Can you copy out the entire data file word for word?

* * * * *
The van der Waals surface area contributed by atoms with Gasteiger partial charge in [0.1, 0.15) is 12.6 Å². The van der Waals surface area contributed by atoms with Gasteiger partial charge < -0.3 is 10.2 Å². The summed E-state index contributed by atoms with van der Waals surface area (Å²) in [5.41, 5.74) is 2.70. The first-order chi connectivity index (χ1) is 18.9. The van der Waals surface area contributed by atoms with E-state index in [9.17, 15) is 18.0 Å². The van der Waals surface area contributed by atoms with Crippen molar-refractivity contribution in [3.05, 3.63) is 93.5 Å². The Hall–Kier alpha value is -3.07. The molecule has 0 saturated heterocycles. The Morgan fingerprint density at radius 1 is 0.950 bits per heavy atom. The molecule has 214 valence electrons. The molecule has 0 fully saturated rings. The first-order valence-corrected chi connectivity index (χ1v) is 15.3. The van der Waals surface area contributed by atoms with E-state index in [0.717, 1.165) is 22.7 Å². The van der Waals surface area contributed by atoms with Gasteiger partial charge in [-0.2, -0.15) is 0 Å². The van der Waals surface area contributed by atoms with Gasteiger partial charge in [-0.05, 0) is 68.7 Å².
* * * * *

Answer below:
The van der Waals surface area contributed by atoms with Gasteiger partial charge in [0.1, 0.15) is 12.6 Å². The van der Waals surface area contributed by atoms with Gasteiger partial charge < -0.3 is 10.2 Å². The summed E-state index contributed by atoms with van der Waals surface area (Å²) in [5.41, 5.74) is 2.70. The first-order chi connectivity index (χ1) is 18.9. The van der Waals surface area contributed by atoms with E-state index in [9.17, 15) is 18.0 Å². The van der Waals surface area contributed by atoms with Crippen molar-refractivity contribution in [3.05, 3.63) is 93.5 Å². The Hall–Kier alpha value is -3.07. The molecule has 0 saturated heterocycles. The Morgan fingerprint density at radius 1 is 0.950 bits per heavy atom. The molecule has 214 valence electrons. The molecule has 0 fully saturated rings. The first-order valence-corrected chi connectivity index (χ1v) is 15.3. The van der Waals surface area contributed by atoms with E-state index in [0.717, 1.165) is 22.7 Å². The van der Waals surface area contributed by atoms with Gasteiger partial charge in [-0.2, -0.15) is 0 Å². The van der Waals surface area contributed by atoms with Gasteiger partial charge in [-0.05, 0) is 68.7 Å².